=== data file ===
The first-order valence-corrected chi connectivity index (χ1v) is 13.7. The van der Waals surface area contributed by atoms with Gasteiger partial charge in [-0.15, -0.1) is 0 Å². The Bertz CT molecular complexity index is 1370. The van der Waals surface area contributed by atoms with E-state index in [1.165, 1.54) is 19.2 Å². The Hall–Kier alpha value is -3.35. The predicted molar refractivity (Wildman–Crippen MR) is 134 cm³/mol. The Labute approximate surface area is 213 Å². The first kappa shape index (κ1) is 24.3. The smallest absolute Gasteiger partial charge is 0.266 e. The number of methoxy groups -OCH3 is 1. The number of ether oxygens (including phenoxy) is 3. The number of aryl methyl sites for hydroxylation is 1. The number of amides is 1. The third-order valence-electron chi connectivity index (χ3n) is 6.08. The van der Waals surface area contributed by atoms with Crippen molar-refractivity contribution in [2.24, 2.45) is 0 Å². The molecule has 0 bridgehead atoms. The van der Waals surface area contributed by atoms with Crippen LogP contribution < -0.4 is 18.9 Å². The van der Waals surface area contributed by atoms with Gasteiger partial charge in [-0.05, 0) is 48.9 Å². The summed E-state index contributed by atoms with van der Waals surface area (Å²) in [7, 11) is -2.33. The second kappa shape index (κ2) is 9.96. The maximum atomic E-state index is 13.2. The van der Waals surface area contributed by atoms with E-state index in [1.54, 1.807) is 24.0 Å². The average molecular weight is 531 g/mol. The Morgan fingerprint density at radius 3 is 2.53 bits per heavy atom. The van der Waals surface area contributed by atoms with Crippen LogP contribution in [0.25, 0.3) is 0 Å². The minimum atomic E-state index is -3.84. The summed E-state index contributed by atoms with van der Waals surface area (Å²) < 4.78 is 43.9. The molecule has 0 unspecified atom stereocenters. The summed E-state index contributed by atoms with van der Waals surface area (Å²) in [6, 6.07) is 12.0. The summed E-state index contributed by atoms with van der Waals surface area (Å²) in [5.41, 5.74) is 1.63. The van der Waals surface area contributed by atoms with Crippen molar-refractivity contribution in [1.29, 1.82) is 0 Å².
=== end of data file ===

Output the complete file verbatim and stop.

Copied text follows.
The first-order valence-corrected chi connectivity index (χ1v) is 13.7. The van der Waals surface area contributed by atoms with Gasteiger partial charge in [-0.15, -0.1) is 0 Å². The Bertz CT molecular complexity index is 1370. The van der Waals surface area contributed by atoms with E-state index in [1.165, 1.54) is 19.2 Å². The Hall–Kier alpha value is -3.35. The predicted molar refractivity (Wildman–Crippen MR) is 134 cm³/mol. The Labute approximate surface area is 213 Å². The first kappa shape index (κ1) is 24.3. The smallest absolute Gasteiger partial charge is 0.266 e. The number of methoxy groups -OCH3 is 1. The number of ether oxygens (including phenoxy) is 3. The number of aryl methyl sites for hydroxylation is 1. The number of amides is 1. The third-order valence-electron chi connectivity index (χ3n) is 6.08. The van der Waals surface area contributed by atoms with Crippen molar-refractivity contribution in [2.24, 2.45) is 0 Å². The molecule has 0 bridgehead atoms. The van der Waals surface area contributed by atoms with Crippen LogP contribution < -0.4 is 18.9 Å². The van der Waals surface area contributed by atoms with Gasteiger partial charge in [-0.05, 0) is 48.9 Å². The summed E-state index contributed by atoms with van der Waals surface area (Å²) in [7, 11) is -2.33. The second kappa shape index (κ2) is 9.96. The maximum atomic E-state index is 13.2. The van der Waals surface area contributed by atoms with E-state index in [1.54, 1.807) is 24.0 Å². The average molecular weight is 531 g/mol. The Morgan fingerprint density at radius 3 is 2.53 bits per heavy atom. The van der Waals surface area contributed by atoms with Crippen LogP contribution in [0.25, 0.3) is 0 Å². The minimum atomic E-state index is -3.84. The summed E-state index contributed by atoms with van der Waals surface area (Å²) < 4.78 is 43.9. The molecule has 0 unspecified atom stereocenters. The summed E-state index contributed by atoms with van der Waals surface area (Å²) in [6, 6.07) is 12.0. The summed E-state index contributed by atoms with van der Waals surface area (Å²) in [5.41, 5.74) is 1.63. The van der Waals surface area contributed by atoms with Crippen molar-refractivity contribution in [1.29, 1.82) is 0 Å².